Billy Elliot The Musical first pirouetted onto the London stage 10 years ago, but in the light of the recent election “it has never been more current” its writer Lee Hall said at the gala celebration last night.
“It feels as if, as the show goes on, politics and the reason for doing it [becomes more important]; emphasising that everybody has a gift within them but it’s our job to be able to let it flourish and allow that to happen,” he told a packed audience eager to celebrate the Olivier Award-winning show’s decade of full houses at London’s Victoria Palace Theatre.
Music superstar Elton John, who wrote the songs for the hit show after his partner David Furnish suggested the successful movie would make a brilliant musical, agreed, telling Official London Theatre: “There are still struggles going on. We hope the new government will be compassionate to the people who don’t have much in the world. There’s far too much between the haves and the have nots. I’m very proud of my country, and we’ve made huge advances, but there’s still a lot of love and tolerance to be spread about and this is what the show does. You can’t beat that message, especially in the world we live in today.”
The musical, which tells the story of a young boy from an 80s mining town who discovers a talent for dance, celebrated a decade of London performances last night with a special performance featuring six young actors – Brodie Donougher, Thomas Hazelby, Ollie Jochim, Bradley Perrett, Elliott Hanna and Matteo Zecca – sharing the role of Billy.
In a nod to the contribution made be all of the show’s young performers over the last 10 years, a decade’s worth of past ballet girls flooded the auditorium to join the show’s finale.
“I’m so proud,” commented the Rocket Man singer, who is also working on a new musical about which he was remaining tight lipped. “Billy Elliot never dates, it never gets tired. The performances by the children and the cast are amazing and the choreography of the show is probably the best I’ve ever seen. Peter Darling [the choreographer] deserves a medal.”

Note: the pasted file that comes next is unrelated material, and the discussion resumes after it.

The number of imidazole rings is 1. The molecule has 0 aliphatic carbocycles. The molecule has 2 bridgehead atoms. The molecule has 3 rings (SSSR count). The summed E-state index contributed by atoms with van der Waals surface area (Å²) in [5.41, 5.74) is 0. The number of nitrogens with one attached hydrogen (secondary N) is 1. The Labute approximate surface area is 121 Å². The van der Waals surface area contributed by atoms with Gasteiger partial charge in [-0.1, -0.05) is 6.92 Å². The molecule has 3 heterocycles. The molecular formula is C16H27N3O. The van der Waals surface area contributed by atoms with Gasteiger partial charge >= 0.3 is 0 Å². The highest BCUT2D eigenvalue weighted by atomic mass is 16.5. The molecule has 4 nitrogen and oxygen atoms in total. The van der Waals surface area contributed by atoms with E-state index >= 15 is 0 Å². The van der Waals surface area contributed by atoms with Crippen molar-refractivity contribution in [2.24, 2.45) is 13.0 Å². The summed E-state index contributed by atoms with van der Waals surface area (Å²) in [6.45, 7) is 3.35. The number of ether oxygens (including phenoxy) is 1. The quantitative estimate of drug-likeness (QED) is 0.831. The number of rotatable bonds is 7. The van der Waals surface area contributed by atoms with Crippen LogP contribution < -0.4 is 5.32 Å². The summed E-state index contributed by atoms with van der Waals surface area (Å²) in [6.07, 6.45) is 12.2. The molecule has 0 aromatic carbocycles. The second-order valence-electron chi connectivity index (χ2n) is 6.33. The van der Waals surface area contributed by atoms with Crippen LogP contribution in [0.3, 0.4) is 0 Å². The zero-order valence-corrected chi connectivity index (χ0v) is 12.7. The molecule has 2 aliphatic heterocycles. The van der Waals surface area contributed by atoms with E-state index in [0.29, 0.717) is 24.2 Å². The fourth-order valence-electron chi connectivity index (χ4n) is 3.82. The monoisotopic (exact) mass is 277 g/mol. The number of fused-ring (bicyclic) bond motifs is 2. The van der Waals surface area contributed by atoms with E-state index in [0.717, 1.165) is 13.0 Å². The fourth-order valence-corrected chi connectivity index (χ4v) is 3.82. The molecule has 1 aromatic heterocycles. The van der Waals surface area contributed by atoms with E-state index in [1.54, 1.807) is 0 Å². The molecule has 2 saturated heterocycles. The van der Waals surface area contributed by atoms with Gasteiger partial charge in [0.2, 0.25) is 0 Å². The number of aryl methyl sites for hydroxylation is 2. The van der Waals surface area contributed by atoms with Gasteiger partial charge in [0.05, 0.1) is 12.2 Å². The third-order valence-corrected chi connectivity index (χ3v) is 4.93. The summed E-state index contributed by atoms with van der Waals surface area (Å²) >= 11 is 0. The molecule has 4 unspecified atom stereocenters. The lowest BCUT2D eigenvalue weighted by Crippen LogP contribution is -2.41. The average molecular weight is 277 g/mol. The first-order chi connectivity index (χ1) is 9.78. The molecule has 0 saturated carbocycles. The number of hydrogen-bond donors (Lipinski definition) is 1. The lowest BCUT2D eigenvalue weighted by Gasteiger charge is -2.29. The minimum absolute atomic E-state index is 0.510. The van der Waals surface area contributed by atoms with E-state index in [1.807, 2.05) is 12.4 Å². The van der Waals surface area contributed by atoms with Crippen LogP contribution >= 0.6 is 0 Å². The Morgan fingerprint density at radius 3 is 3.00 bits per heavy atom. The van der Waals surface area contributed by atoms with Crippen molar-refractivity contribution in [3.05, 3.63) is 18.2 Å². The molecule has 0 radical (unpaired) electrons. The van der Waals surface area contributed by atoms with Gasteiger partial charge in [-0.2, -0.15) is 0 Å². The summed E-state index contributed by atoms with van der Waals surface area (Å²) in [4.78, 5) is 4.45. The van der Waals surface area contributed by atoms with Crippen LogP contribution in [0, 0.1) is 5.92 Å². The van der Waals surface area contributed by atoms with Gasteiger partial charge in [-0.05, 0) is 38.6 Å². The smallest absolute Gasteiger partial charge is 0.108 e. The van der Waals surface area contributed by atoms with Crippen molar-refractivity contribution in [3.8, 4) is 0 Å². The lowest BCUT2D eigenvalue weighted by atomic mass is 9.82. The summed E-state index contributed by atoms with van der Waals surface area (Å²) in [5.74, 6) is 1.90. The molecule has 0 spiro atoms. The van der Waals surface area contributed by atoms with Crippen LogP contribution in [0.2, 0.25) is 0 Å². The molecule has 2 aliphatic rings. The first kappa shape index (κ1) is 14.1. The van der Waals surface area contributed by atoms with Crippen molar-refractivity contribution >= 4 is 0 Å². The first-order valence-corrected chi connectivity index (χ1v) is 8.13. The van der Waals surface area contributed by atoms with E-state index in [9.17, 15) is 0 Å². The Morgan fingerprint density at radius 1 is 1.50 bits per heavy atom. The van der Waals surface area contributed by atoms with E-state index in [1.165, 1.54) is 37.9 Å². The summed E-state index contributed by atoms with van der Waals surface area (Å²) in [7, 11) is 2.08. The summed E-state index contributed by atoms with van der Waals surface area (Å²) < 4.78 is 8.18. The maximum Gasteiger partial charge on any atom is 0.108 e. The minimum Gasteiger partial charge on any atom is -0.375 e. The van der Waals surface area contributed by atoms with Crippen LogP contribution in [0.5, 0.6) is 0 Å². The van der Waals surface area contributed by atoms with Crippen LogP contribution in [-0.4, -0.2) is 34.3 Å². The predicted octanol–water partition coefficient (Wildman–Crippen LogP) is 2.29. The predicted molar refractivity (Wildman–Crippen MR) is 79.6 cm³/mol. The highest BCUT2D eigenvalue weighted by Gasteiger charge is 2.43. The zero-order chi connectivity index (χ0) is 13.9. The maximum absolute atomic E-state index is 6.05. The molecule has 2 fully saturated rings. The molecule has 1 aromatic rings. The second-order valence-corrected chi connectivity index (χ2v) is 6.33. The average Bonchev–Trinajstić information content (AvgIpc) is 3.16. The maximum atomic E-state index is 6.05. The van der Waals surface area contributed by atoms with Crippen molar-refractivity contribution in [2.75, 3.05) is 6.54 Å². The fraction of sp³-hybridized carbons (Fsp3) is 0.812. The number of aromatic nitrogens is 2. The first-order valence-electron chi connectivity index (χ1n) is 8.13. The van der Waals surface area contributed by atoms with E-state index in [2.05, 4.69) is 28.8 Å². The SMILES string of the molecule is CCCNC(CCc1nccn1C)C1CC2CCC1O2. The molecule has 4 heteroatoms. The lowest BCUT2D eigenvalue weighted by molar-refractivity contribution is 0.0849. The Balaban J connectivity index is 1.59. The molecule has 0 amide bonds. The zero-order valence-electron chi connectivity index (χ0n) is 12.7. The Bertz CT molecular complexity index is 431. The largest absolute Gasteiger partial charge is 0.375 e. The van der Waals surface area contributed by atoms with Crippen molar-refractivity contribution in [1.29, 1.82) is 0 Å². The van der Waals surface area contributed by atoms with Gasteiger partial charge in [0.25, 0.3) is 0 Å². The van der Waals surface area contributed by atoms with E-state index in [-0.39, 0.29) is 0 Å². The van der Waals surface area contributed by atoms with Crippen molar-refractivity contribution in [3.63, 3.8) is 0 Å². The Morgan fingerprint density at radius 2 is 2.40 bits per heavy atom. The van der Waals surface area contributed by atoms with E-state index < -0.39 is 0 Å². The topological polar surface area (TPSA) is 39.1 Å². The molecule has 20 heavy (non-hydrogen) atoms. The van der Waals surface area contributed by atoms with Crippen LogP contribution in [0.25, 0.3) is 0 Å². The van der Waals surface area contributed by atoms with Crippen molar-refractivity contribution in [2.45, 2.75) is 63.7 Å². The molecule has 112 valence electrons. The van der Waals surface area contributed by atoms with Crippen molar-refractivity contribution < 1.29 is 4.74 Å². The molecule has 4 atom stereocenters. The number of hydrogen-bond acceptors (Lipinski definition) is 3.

While John would not be drawn on his new stage show, the creative team were all positive about the thought of taking a film adaptation of Billy Elliot The Musical to the big screen and possibly adding in songs that had to be dropped from the stage show.
Director Stephen Daldry, who orchestrated the 10th birthday celebration while also bringing his revival of The Audience to the West End stage, took the event as an opportunity to thank everyone, from the young performers’ families to his own team, for making the last 10 years possible.
“These reunions are like big weddings,” he told us. “They become extraordinary gatherings of all these people who you’ve known for so long, that are so much a part of your family. It’s an amazing event.”
As Billy Elliot The Musical celebrated 10 years of perfect pirouetting yesterday, it also announced an extension to its booking period. Tickets can now be bought for performances up to December 2016.